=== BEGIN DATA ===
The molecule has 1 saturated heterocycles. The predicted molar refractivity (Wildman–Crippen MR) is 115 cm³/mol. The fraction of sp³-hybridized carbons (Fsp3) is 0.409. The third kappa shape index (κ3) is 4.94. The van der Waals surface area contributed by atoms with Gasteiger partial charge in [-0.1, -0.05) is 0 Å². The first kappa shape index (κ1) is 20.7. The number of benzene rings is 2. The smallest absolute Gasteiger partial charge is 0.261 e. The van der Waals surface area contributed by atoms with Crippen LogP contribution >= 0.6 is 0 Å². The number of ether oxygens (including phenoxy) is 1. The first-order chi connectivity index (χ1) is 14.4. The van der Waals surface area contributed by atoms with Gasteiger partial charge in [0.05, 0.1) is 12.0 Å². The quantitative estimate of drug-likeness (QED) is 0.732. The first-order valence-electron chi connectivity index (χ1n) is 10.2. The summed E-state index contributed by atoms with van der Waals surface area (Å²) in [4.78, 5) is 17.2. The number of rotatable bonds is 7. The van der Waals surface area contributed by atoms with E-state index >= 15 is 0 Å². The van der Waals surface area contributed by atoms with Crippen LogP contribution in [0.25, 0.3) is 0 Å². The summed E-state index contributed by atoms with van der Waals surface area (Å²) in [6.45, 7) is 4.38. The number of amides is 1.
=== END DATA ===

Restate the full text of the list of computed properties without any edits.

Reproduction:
The molecule has 1 saturated heterocycles. The predicted molar refractivity (Wildman–Crippen MR) is 115 cm³/mol. The fraction of sp³-hybridized carbons (Fsp3) is 0.409. The third kappa shape index (κ3) is 4.94. The van der Waals surface area contributed by atoms with Gasteiger partial charge in [-0.1, -0.05) is 0 Å². The first kappa shape index (κ1) is 20.7. The number of benzene rings is 2. The smallest absolute Gasteiger partial charge is 0.261 e. The van der Waals surface area contributed by atoms with Crippen LogP contribution >= 0.6 is 0 Å². The number of ether oxygens (including phenoxy) is 1. The first-order chi connectivity index (χ1) is 14.4. The van der Waals surface area contributed by atoms with Gasteiger partial charge in [0.05, 0.1) is 12.0 Å². The quantitative estimate of drug-likeness (QED) is 0.732. The first-order valence-electron chi connectivity index (χ1n) is 10.2. The summed E-state index contributed by atoms with van der Waals surface area (Å²) in [4.78, 5) is 17.2. The number of rotatable bonds is 7. The van der Waals surface area contributed by atoms with E-state index >= 15 is 0 Å². The van der Waals surface area contributed by atoms with Crippen LogP contribution in [0.25, 0.3) is 0 Å². The summed E-state index contributed by atoms with van der Waals surface area (Å²) in [6.45, 7) is 4.38. The number of amides is 1.